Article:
Harlots and publicans and thieves In holy triumph join! Saved is the sinner that believes From crimes as great as mine.
Murderers and all ye hellish crew In holy triumph join! Believe the Savior died for you; For me the Savior died.
With me, your chief, ye then shall know, Shall feel your sins forgiven; Anticipate your heaven below, And own that love is heaven.
America has many trenchant problems. Is there any chance that one of our woes could include pastors who consider merely preaching from a pulpit to be more Christ-like than lovingly traveling the wider community, as Jesus did, compassion in hand and a message of holiness on the tongue?
Three years ago I led an altar call at the prison where I preach. With no actual altar to work with, I asked the men who came forward to put their noses, belt buckles, and knee caps on the concrete and admit to being "dirty, rotten sinners" before the Lord. Michael was there that evening and responded, face flat on the floor. At a later date and out of prison on bond, he said that those words weren't nearly as formative as the word "surrender."
There in that prison cell -- A3 of the Hinds County Detention Center -- he heard a word that made immense sense in that divine moment and surrendered fully to the Lordship of Christ.
He was released on bond, reconciled with his wife, became a member of our church, and began discipling his four kids and paying child support for two others. He provided a holy example to his children and solidified that model by leading them in two devotional periods each day -- times that included praise and intercession and reading two chapters of Scripture.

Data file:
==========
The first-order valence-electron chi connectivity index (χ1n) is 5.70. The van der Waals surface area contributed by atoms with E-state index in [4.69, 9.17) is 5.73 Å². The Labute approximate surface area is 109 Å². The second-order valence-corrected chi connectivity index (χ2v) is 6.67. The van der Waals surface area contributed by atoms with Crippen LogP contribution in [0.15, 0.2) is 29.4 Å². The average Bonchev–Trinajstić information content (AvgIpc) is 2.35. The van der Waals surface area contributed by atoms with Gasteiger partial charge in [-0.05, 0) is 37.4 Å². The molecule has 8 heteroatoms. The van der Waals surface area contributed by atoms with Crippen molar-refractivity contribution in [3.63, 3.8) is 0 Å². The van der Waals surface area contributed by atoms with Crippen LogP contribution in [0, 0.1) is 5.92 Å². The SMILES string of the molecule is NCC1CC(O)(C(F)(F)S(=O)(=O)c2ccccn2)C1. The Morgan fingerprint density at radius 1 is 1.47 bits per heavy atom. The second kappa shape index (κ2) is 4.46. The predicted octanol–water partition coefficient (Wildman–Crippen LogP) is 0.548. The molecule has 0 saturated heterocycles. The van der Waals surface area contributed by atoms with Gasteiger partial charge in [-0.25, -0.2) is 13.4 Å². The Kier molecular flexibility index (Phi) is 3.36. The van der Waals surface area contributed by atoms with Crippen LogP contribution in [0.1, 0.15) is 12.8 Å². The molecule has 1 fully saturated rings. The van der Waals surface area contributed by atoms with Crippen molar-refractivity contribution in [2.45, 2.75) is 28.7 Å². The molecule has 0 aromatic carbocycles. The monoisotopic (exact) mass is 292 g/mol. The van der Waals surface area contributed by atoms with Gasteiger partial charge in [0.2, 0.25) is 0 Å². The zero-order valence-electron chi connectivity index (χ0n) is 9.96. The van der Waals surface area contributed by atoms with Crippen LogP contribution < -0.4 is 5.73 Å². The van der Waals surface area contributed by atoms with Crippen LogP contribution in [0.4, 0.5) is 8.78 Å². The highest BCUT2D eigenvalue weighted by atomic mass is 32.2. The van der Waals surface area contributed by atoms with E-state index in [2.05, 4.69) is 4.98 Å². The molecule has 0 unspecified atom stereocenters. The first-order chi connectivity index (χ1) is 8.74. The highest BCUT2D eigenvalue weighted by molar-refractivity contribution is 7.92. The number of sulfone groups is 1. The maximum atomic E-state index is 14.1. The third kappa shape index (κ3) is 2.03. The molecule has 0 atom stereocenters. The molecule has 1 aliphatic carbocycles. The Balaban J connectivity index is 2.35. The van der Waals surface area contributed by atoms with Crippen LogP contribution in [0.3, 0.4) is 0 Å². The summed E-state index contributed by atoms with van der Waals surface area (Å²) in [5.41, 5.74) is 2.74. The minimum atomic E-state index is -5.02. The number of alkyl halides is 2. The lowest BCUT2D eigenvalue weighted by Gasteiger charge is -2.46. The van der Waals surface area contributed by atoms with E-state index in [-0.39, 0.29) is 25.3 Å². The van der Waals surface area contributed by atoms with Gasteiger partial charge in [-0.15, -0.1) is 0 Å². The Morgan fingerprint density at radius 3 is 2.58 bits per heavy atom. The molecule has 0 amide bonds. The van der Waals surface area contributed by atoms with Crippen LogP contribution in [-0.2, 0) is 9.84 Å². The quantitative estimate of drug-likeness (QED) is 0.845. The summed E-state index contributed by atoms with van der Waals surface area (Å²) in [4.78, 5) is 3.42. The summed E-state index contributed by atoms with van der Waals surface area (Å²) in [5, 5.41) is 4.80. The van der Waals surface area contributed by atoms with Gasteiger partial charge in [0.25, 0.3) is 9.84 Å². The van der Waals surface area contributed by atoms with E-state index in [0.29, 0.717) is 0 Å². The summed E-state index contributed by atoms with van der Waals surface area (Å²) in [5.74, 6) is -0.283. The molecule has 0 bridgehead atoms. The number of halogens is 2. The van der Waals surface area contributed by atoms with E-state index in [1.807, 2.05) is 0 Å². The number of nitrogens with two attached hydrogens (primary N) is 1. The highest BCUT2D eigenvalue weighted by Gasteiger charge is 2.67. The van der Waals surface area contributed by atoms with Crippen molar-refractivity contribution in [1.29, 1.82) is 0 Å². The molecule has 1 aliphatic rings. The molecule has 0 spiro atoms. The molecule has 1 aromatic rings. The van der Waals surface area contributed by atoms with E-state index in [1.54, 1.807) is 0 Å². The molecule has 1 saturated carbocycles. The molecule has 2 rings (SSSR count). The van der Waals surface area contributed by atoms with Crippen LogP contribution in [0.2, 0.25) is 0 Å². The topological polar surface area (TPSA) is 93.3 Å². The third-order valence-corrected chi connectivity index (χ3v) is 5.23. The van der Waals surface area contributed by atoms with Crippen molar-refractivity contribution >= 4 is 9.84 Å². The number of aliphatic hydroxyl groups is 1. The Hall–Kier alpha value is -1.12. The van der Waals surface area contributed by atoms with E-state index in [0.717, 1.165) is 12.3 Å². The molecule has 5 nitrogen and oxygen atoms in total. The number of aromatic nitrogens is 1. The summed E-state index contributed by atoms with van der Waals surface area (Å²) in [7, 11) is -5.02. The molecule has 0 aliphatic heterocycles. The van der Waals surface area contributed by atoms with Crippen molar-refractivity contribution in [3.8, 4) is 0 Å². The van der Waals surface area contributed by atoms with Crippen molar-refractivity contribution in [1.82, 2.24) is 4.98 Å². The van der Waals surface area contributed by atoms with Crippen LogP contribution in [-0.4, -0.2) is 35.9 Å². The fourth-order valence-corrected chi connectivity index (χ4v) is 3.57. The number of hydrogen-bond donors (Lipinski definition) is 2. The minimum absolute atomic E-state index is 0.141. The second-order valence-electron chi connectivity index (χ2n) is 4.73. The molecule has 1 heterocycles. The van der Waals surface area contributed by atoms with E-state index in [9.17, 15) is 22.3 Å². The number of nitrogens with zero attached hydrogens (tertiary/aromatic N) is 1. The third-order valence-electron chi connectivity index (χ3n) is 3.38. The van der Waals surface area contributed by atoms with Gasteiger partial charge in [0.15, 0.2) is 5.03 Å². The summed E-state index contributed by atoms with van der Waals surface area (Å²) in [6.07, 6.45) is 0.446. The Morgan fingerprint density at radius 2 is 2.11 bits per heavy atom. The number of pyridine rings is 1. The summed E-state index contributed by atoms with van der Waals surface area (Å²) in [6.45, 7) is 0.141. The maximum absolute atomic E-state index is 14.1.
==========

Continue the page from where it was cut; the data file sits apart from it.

On the work front, his longtime employer declared Michael the most godly man he knew, since his jailhouse experience, and the best employee he'd had in the last 25 years.
So, three years after he got out on bond, he went back to trial in a system anything but speedy and was found guilty (this pastor thinks him likely innocent, by the way). I had the honor of testifying at his sentencing. Among other things, I said he wasn't just a good man but a great one, and that his life "had been thoroughly redeemed by Jesus Christ." Michael could have received up to 30 years in prison. The judge ruled that he would serve four more (he has already served one).